The Firearms Forum banner
1 - 20 of 22 Posts

·
Registered
Joined
·
5 Posts
Discussion Starter · #1 ·
Hello everyone,
I'm new to the forum and just came here to find an answer to this problem. I've found another thread with this same topic but unfortunately it was closed for further comments.

So, there's this 1982 rifle that is for sure an original Winchester, but it lacks the serial number. This gun have been in my family (outside the US) for generations now. It is not my interest to sell nor make it public in any way, i just wanted to find more about it and discover why it does not have this so important registration/serial number.

Pardon my poor choice of words, English is not my first language.

Here follow some pictures. Thank you in advance,
blackthorn
 

Attachments

·
Super Moderator
Joined
·
28,989 Posts
It should be stamped on the bottom of the receiver just behind the forearm wood. If it was filed off, someone did a good job of not leaving any tooling marks. I don't know what the laws are in Brazil, but that would get you federal prison time here.
 

·
Premium Member
Joined
·
14,529 Posts
S/N's were not required to be on long guns IN THE US until the 1968 GCA. What US law says is meaningless as he's in Brazil.
 

·
Registered
Joined
·
5,652 Posts
"Possibly" one of the rifles sold by Sears in the early 1900's. Sears was selling Winchesters, below the price Winchester was selling them for. Winchester stopped the sales to Sears, and dealers who sold to Sears. Dealers would take the serial numbers off, and sell to Sears.
At this time, Winchester wasn't blind as to what they were doing, and some of these guns have the serial number stamped on the inside of the lower tang. "IF" these guns came back to Winchester for repairs, they stamped WRACO where the serial number would be. I know rifles made during this time, did have the number stamped inside, but not all. The WRACO stamp has been much discussed, but not truly verified to my knowledge.
 

·
Registered
Joined
·
5,652 Posts
If its anywhere on the outside, it should be in this spot as mentioned above. This is how it looks on my model 94, circa 1962 if the local gunsmith got the information on it right, which I have no reason to doubt.

View attachment 253930
Your 94 was made in the 1st quarter of 1963.
 

·
Registered
Joined
·
2,039 Posts
Agree with the above, my understanding, (at least in the US,) Is that Serial #'s were not required prior to 1964. I believe Winchester was using Serial #'s for a fair amount of time prior to this date though.

Welcome to the Forums.
 

·
Registered
Joined
·
5,652 Posts
Brain fart, yes they are on the list of no serial numbers.
Pre-64 Winchesters without a serial number:
Models, 1900, 1901, 1902, 99 Thumb Trigger, 1904, 1911 were numbered, but no records, 20, 25, 36, 37, 40, 41, 47, 55 .22, 58, 59 .22, 59 Shotgun, 60, 60A, 67, 677, 68, 69, and 697.
Models 250,270,190, and 290 are serial numbered, but no data.
 

·
Registered
Joined
·
5 Posts
Discussion Starter · #18 · (Edited)
Look at the frame under the lever. That is where my 1883 has its serial number.
I've looked all over it an couldn't find any trace of number, inscription or even a tool mark. It really looks like it never had a number in the first place. Really weird. Thanks for the content tho, it helps clarifying the info.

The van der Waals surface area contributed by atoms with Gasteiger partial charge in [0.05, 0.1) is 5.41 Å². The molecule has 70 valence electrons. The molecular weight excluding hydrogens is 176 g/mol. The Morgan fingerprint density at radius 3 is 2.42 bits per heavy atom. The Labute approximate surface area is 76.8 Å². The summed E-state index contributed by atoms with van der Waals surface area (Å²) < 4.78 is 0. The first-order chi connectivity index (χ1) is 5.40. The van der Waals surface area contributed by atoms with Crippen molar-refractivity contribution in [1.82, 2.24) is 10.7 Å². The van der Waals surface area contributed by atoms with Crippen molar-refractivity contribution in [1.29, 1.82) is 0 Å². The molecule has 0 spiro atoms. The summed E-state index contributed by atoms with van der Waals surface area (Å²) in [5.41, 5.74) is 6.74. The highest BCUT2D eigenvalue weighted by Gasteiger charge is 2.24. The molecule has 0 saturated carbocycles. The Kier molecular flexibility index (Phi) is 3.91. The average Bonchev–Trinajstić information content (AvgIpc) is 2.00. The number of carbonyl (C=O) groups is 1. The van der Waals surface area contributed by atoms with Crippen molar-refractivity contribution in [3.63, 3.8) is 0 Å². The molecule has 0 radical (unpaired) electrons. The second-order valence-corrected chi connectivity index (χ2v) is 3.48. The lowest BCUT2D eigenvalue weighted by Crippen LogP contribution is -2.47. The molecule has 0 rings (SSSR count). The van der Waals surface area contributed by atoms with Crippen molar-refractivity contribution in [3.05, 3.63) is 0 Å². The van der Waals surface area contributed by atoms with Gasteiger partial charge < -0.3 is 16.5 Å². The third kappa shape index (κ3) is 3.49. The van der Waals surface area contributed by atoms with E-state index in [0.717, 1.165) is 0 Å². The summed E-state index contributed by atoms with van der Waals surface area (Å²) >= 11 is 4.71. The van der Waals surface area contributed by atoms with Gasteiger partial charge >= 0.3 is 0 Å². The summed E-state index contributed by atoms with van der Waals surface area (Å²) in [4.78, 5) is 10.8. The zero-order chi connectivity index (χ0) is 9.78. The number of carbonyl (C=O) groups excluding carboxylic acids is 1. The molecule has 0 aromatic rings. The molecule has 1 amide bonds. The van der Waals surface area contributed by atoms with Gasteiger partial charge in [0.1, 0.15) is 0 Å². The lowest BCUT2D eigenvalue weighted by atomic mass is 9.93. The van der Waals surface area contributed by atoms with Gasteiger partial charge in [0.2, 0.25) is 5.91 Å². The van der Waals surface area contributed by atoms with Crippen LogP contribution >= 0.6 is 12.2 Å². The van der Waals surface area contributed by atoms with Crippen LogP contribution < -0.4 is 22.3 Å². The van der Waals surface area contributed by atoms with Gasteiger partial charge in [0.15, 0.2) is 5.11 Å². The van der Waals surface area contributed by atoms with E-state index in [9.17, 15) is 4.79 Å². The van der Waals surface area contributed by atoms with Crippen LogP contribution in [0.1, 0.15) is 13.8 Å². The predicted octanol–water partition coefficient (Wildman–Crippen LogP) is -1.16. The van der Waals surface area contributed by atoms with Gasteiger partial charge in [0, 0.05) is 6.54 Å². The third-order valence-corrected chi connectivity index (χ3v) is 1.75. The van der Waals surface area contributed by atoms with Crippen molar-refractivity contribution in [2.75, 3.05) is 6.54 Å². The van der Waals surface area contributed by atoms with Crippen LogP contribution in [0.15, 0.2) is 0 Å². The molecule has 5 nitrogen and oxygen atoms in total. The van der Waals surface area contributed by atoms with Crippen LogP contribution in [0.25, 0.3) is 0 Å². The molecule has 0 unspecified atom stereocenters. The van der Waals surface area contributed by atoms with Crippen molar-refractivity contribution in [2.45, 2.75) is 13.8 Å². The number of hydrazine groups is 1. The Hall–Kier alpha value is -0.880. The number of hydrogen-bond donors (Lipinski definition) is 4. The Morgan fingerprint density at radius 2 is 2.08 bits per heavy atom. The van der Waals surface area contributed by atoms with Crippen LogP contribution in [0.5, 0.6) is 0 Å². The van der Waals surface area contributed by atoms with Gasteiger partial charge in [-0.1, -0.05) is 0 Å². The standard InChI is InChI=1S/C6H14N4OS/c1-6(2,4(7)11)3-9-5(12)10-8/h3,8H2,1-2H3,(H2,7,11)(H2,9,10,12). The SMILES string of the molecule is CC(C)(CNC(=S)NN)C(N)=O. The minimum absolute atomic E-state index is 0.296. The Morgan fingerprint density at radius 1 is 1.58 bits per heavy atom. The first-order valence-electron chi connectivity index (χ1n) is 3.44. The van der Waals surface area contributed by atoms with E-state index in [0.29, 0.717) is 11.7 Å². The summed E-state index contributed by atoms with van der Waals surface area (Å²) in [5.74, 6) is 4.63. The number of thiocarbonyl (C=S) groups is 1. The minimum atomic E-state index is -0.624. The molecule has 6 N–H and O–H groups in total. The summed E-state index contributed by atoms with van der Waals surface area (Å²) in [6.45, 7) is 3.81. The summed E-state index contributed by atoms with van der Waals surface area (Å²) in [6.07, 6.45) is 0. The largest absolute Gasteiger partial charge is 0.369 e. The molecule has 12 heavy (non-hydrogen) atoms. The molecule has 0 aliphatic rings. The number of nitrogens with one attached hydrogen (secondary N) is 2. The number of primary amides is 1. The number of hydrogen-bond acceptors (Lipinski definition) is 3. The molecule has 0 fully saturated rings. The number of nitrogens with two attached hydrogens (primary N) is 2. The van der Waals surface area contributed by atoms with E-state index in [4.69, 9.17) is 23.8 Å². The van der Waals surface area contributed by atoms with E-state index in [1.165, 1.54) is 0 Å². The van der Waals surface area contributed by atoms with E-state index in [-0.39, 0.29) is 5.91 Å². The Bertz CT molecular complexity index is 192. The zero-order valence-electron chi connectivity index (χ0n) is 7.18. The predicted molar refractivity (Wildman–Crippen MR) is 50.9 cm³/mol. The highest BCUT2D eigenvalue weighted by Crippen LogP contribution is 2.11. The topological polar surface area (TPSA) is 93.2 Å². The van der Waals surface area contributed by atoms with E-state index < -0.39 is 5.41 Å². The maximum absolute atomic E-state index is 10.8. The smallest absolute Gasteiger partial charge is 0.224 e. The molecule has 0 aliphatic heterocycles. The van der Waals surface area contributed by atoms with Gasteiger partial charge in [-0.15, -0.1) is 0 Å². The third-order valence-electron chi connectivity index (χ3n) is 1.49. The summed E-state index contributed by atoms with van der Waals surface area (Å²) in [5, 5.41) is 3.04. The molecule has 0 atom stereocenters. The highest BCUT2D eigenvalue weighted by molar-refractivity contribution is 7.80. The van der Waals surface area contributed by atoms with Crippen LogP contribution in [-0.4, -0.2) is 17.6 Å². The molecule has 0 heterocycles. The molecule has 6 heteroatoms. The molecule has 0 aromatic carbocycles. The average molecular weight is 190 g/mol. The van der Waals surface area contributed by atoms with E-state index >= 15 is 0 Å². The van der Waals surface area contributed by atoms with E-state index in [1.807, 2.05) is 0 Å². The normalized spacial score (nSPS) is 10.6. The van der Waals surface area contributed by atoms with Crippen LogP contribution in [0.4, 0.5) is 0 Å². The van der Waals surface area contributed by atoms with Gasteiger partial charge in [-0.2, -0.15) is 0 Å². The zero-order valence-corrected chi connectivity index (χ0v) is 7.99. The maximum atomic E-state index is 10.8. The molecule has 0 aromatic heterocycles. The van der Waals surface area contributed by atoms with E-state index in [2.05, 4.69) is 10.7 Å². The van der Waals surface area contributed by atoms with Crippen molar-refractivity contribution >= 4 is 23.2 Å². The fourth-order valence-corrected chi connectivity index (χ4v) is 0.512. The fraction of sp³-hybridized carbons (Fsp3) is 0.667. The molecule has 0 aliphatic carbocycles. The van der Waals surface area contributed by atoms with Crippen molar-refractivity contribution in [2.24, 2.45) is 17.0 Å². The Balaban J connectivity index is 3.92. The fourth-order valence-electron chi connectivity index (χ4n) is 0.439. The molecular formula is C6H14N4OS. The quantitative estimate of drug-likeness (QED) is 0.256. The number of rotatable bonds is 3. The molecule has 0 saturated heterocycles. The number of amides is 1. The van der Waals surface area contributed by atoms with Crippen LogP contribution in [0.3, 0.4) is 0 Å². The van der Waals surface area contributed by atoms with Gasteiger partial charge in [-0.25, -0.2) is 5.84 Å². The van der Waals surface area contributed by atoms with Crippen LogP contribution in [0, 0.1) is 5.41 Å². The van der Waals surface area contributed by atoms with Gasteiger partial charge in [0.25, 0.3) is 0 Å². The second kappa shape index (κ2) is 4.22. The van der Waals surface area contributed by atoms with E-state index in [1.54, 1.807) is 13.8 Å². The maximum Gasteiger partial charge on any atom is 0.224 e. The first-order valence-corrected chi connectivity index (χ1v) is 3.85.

Somebody filed it off for whatever reason.
It should be stamped on the bottom of the receiver just behind the forearm wood. If it was filed off, someone did a good job of not leaving any tooling marks. I don't know what the laws are in Brazil, but that would get you federal prison time here.
What I don't understand is why someone would remove the serial number of a gun like this. As I mentioned before, it was in my family for a long time, really doesn't make sense to me.

About the federal prison you said, even with that law over long guns before 1964?

S/N's were not required to be on long guns IN THE US until the 1968 GCA. What US law says is meaningless as he's in Brazil.
Maybe this information can help me in the future if i need/want to legalize the weapon as a collector or even as a regular gun. Probably this law in the US would make it clear that there's no intention of committing a crime, something like that.
 

·
Registered
Joined
·
5 Posts
Discussion Starter · #19 ·
"Possibly" one of the rifles sold by Sears in the early 1900's. Sears was selling Winchesters, below the price Winchester was selling them for. Winchester stopped the sales to Sears, and dealers who sold to Sears. Dealers would take the serial numbers off, and sell to Sears.
At this time, Winchester wasn't blind as to what they were doing, and some of these guns have the serial number stamped on the inside of the lower tang. "IF" these guns came back to Winchester for repairs, they stamped WRACO where the serial number would be. I know rifles made during this time, did have the number stamped inside, but not all. The WRACO stamp has been much discussed, but not truly verified to my knowledge.
So, this is the only thing that makes sense to me. Maybe a really good job removing the serial number by one of the Sears' supplier you've mentioned. I will look for a gunsmith who can properly disassemble this gun so we can look for it. If I find something, I'll make sure to bring here to this topic.
 

·
Registered
Joined
·
5 Posts
Discussion Starter · #20 ·
If its anywhere on the outside, it should be in this spot as mentioned above. This is how it looks on my model 94, circa 1962 if the local gunsmith got the information on it right, which I have no reason to doubt.

View attachment 253930
Thanks for the picture! It helps a lot.


By the way, your rifle looks pretty neat!
 
1 - 20 of 22 Posts
Top